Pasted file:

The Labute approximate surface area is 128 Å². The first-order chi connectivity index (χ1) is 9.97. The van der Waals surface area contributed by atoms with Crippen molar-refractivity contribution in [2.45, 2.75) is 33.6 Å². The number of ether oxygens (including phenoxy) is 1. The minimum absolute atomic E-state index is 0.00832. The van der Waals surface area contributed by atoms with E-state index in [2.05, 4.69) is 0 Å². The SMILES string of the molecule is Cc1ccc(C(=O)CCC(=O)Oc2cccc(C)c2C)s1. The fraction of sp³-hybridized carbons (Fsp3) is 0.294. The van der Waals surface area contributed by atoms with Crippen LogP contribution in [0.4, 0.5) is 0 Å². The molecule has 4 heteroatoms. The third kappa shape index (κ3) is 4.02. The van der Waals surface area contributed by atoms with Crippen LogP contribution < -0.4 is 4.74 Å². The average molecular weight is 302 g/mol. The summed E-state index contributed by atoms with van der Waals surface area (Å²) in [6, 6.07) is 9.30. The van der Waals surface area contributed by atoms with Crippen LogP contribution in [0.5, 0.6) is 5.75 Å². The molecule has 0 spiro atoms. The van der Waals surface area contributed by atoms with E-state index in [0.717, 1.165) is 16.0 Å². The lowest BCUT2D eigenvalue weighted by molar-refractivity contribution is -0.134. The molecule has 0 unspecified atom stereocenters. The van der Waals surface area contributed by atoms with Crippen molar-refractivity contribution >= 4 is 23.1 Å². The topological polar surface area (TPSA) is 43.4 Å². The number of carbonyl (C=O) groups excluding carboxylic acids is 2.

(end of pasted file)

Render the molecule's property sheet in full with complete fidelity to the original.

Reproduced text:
The Labute approximate surface area is 128 Å². The first-order chi connectivity index (χ1) is 9.97. The van der Waals surface area contributed by atoms with Crippen molar-refractivity contribution in [2.45, 2.75) is 33.6 Å². The number of ether oxygens (including phenoxy) is 1. The minimum absolute atomic E-state index is 0.00832. The van der Waals surface area contributed by atoms with E-state index in [2.05, 4.69) is 0 Å². The SMILES string of the molecule is Cc1ccc(C(=O)CCC(=O)Oc2cccc(C)c2C)s1. The fraction of sp³-hybridized carbons (Fsp3) is 0.294. The van der Waals surface area contributed by atoms with Crippen LogP contribution in [0.4, 0.5) is 0 Å². The molecule has 4 heteroatoms. The third kappa shape index (κ3) is 4.02. The van der Waals surface area contributed by atoms with Crippen LogP contribution < -0.4 is 4.74 Å². The average molecular weight is 302 g/mol. The summed E-state index contributed by atoms with van der Waals surface area (Å²) in [6, 6.07) is 9.30. The van der Waals surface area contributed by atoms with Crippen LogP contribution in [0.5, 0.6) is 5.75 Å². The molecule has 0 spiro atoms. The van der Waals surface area contributed by atoms with E-state index in [0.717, 1.165) is 16.0 Å². The lowest BCUT2D eigenvalue weighted by molar-refractivity contribution is -0.134. The molecule has 0 unspecified atom stereocenters. The van der Waals surface area contributed by atoms with Crippen molar-refractivity contribution >= 4 is 23.1 Å². The topological polar surface area (TPSA) is 43.4 Å². The number of carbonyl (C=O) groups excluding carboxylic acids is 2.